You turned politics into a dirty word. We want authentic, deep democracy — everywhere.

You wanted financial fundamentalism. We want an economics that makes sense for people — not just banks.

You wanted shareholder value — built by tough-guy CEOs. We want real value, built by people with character, dignity, and courage.

You wanted an invisible hand — it became a digital hand. Today’s markets are those where the majority of trades are done literally robotically. We want a visible handshake: to trust and to be trusted.

You wanted growth — faster. We want to slow down — so we can become better.

You didn’t care which communities were capsized, or which lives were sunk. We want a rising tide that lifts all boats.

You wanted to biggie size life: McMansions, Hummers, and McFood. We want to humanize life.

You wanted exurbs, sprawl, and gated anti-communities. We want a society built on authentic community.

You wanted more money, credit and leverage — to consume ravenously. We want to be great at doing stuff that matters.

You sacrificed the meaningful for the material: you sold out the very things that made us great for trivial gewgaws, trinkets, and gadgets. We’re not for sale: we’re learning to once again do what is meaningful.

There’s a tectonic shift rocking the social, political, and economic landscape. The last two points above are what express it most concisely. I hate labels, but I’m going to employ a flawed, imperfect one: Generation “M.”

What do the “M”s in Generation M stand for? The first is for a movement. It’s a little bit about age — but mostly about a growing number of people who are acting very differently. They are doing meaningful stuff that matters the most. Those are the second, third, and fourth “M”s.

Gen M is about passion, responsibility, authenticity, and challenging yesterday’s way of everything. Everywhere I look, I see an explosion of Gen M businesses, NGOs, open-source communities, local initiatives, government. Who’s Gen M? Obama, kind of. Larry and Sergey. The Threadless, Etsy, and Flickr guys. Ev, Biz and the Twitter crew. Tehran 2.0. The folks at Kiva, Talking Points Memo, and FindtheFarmer. Shigeru Miyamoto, Steve Jobs, Muhammad Yunus, and Jeff Sachs are like the grandpas of Gen M. There are tons where these innovators came from.

Gen M isn’t just kind of awesome — it’s vitally necessary. If you think the “M”s sound idealistic, think again.

The great crisis isn’t going away, changing, or “morphing.” It’s the same old crisis — and it’s growing.

You’ve failed to recognize it for what it really is. It is, as I’ve repeatedly pointed out, in our institutions: the rules by which our economy is organized.

But they’re your institutions, not ours. You made them — and they’re broken. Here’s what I mean:

“… For example, the auto industry has cut back production so far that inventories have begun to shrink — even in the face of historically weak demand for motor vehicles. As the economy stabilizes, just slowing the pace of this inventory shrinkage will boost gross domestic product, or GDP, which is the nation’s total output of goods and services.”

Clearing the backlog of SUVs built on 30-year-old technology is going to pump up GDP? So what? There couldn’t be a clearer example of why GDP is a totally flawed concept, an obsolete institution. We don’t need more land yachts clogging our roads: we need a 21st Century auto industry.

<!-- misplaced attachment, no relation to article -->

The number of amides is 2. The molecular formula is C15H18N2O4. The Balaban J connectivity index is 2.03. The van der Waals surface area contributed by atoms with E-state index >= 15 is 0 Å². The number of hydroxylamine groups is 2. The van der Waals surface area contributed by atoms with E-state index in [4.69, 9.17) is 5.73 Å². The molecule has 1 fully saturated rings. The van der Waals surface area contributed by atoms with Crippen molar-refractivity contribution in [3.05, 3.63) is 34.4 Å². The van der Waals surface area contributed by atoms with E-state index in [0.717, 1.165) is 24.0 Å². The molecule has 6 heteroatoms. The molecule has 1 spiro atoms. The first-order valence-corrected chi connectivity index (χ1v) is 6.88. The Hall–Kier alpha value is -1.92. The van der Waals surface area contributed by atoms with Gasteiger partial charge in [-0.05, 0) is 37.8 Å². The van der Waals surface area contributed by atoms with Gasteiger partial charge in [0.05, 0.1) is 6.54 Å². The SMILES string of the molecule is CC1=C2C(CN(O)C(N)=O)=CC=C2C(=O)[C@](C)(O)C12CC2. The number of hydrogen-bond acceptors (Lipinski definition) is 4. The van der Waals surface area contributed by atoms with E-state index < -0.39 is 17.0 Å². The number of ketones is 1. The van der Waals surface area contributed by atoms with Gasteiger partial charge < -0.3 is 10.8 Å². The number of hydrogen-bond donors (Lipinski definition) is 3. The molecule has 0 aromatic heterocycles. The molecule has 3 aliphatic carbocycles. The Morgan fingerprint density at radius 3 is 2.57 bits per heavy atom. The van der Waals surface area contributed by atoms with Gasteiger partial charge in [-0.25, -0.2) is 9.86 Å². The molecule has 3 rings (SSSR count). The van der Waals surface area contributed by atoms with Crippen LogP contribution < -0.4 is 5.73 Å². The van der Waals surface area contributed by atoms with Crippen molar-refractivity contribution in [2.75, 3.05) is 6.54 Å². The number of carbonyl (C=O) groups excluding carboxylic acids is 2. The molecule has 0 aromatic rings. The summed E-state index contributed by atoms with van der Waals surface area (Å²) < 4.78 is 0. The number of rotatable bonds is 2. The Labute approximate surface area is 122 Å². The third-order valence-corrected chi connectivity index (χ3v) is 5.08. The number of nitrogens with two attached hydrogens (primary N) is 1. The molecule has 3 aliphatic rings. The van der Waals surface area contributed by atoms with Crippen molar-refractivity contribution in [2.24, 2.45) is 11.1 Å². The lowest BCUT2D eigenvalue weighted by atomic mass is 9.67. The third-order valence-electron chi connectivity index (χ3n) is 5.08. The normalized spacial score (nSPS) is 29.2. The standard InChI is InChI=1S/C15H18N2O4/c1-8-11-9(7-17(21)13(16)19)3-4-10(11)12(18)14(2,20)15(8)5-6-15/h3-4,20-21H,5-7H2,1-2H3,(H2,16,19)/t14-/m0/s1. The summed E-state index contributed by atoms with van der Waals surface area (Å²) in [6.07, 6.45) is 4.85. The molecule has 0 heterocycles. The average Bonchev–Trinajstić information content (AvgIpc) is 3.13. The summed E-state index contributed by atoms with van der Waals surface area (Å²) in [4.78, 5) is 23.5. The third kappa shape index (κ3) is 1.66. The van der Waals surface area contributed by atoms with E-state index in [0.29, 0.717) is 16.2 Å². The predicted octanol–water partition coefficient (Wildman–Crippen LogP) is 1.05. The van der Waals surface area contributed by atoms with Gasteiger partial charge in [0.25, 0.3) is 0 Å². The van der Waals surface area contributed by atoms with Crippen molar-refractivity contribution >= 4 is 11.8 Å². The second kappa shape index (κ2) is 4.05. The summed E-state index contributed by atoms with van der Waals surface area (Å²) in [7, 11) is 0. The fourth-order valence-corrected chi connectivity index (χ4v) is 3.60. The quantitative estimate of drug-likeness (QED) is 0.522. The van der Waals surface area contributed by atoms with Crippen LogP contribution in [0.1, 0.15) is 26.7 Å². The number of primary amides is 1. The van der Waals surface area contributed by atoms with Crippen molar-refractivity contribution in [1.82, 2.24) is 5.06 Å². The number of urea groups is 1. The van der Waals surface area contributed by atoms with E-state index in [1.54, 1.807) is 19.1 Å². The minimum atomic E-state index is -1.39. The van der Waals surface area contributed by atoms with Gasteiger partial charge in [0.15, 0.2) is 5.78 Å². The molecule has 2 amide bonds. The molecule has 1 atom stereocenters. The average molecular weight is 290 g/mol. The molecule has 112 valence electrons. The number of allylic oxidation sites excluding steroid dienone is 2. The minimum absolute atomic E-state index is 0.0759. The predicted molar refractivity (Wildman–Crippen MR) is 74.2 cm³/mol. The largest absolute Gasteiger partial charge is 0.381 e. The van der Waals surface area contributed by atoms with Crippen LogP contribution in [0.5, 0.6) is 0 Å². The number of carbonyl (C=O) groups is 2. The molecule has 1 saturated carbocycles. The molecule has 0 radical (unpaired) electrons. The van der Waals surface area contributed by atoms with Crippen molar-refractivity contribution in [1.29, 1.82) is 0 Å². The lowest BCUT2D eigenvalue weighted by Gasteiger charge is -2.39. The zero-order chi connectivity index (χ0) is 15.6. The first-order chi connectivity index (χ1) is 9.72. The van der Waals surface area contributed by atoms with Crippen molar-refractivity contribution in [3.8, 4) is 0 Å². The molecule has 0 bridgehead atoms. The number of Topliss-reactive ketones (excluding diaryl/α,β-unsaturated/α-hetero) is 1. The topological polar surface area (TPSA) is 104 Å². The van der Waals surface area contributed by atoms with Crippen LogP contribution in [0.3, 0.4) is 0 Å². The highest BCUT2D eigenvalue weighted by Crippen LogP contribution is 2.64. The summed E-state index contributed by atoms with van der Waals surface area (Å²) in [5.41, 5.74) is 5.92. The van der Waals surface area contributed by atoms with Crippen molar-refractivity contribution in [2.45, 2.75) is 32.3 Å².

I was (kind of) kidding about seceding before. Here’s what it looks like to me: every generation has a challenge, and this, I think, is ours: to foot the bill for yesterday’s profligacy — and to create, instead, an authentically, sustainably shared prosperity.

Anyone — young or old — can answer it. Generation M is more about what you do and who you are than when you were born. So the question is this: do you still belong to the 20th century – or the 21st?

Love,

Umair and the Edge Economy Community

photo by: 1HappySnapper

Hello! I’m Tara, a wizard of less obvious things. I love hearing from you, so please feel free to connect with me.

I deeply appreciate your support of my work—through allowing it to grow in your imagination, through sharing it with others, and through your financial support.

Enough About Me, What About You?

HandsUp

I’ve created a forum…

… a place online where we can exchange our ideas and views. After more than a year of just me talking (okay, I let others talk a bit;) I think it’s time for the innerpreneur community to have more of a voice.

Check out the Innerpreneur Forum

How it works

It’s really the online equivalent to a traditional community bulletin board. It can be about anything you want it to be. You can start discussions, e.g., Finding time to build a business, or you can respond to posts started by others. I’ve started a few topics to get things started:

  1. Introduce yourself – a place to tell your innerpreneur story
  2. Face-to-face – it could be cool to meet up with other innerpreneur’s in your area… anyone in Toronto want to meet?
  3. Advice and support – ask for help or provide some
  4. Understanding the forum – a few instructions on how forums work

Huh?

Still not sure what the point of this is? Think of the forum as an information resource and meeting place for innerpreneurs. It’s a great place to get help from and connect with other innerpreneurs. The forum is only as good as the people involved and the content added. The more you participate, the more useful the forum is.

Let’s give it a whirl and see how it goes.

photo credit: erichews

Hello! I’m Tara, a wizard of less obvious things. I love hearing from you, so please feel free to connect with me.

I deeply appreciate your support of my work—through allowing it to grow in your imagination, through sharing it with others, and through your financial support.